Few artists have left such a remarkable imprint on the art and art history of Southern California in the way that Robert Irwin has done over the past 50-plus years. Pioneering a mode of practice that slowly but deliberately broke ranks with the painterly abstraction and object-based practice of the era to develop a mode of art-making that embraced light, form and space as free-floating, conceptual tools. As a native Californian, Irwin’s work drew heavily from his experience of its delicate nuances in light and tone, the massive expanses of the California desert, evolving into complex geometric arrangements of space using scrim and paint to create shiting densities of light.
The artist’s current show at Sprüth Magers is of particular note for just that reason, marking his first solo exhibition with the gallery in his home region, and one that feels like a particular return to the artist’s roots. Inside the gallery, the interior walls have been removed, exposing the large windows that surround exhibition space for the first time since its 2016 opening. Inside, slender pillars are placed along the building’s architectural grid and around its central load- bearing column. Irwin’s semitransparent white scrim connects several of the pillars to form impenetrable, but see-through, chambers that reach to the ceiling. The works hung around the perimeter of the space, as well as the marks made on the scrim itself create a series of interlocking geometric planes, tracing the viewer’s movement through and about the room in conjunction with the blocks of color, and even the movements of cars and people outside the space. The bustle of cars and pedestrians along Wilshire Boulevard, visible through the tinted glass, leaves delicate patterns and marks on the scrim that introduce additional spatial nuance to the work.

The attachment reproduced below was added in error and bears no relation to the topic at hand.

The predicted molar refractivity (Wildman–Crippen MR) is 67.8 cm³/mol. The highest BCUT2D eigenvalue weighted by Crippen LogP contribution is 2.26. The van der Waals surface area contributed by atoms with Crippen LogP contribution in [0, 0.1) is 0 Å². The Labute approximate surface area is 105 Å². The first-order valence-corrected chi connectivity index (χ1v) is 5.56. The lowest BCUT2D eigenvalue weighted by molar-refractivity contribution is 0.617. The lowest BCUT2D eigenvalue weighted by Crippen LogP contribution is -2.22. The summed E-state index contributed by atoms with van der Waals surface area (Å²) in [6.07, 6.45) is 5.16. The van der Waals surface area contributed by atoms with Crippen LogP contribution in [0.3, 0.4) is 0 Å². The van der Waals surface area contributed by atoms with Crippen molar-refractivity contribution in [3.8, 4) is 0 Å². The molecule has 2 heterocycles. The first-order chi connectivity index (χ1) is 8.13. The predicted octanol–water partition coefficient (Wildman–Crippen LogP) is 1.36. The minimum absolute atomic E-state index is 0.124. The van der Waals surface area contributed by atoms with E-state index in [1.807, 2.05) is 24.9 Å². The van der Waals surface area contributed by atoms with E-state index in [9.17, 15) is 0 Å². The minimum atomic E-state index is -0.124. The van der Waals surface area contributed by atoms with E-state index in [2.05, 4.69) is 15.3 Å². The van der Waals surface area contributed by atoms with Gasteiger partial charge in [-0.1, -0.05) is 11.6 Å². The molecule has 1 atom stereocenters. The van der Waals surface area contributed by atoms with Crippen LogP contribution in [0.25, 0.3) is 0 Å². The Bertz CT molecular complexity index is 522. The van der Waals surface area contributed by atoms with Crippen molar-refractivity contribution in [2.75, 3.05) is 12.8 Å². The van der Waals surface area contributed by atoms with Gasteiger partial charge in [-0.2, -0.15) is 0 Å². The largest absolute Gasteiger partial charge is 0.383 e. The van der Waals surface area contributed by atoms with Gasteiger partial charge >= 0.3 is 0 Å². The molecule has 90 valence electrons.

The show also includes a series of Irwin’s painted neon light arrangements, vertical tubes of light covered over in symmetrical arrangements of spray paint and theatrical gels, creating patterns of light that create their own interpretations of rhythm and movement through their shifting color forms. These works, where the tints and shades of each light are balanced against each other, and against the space itself, exemplifies Irwin’s nuanced practice, creating spaces that are as involved in the process of perception as the works themselves. Exploring the impact of these various spaces, Irwin creates something of dual inversions, exploring the impacts of objects on space and vice versa throughout the show. It’s a striking concept, and one that underscores his mastery of a unique artistic language. Presented here in his native Southern California, the show is a fitting summation of Irwin’s most notable themes, presented in a site where his inspiration is all the more visible from the moment you step outside.
The show is on view through April 21st.
— D. Creahan
Robert Irwin at Sprüth Magers [Sprüth Magers]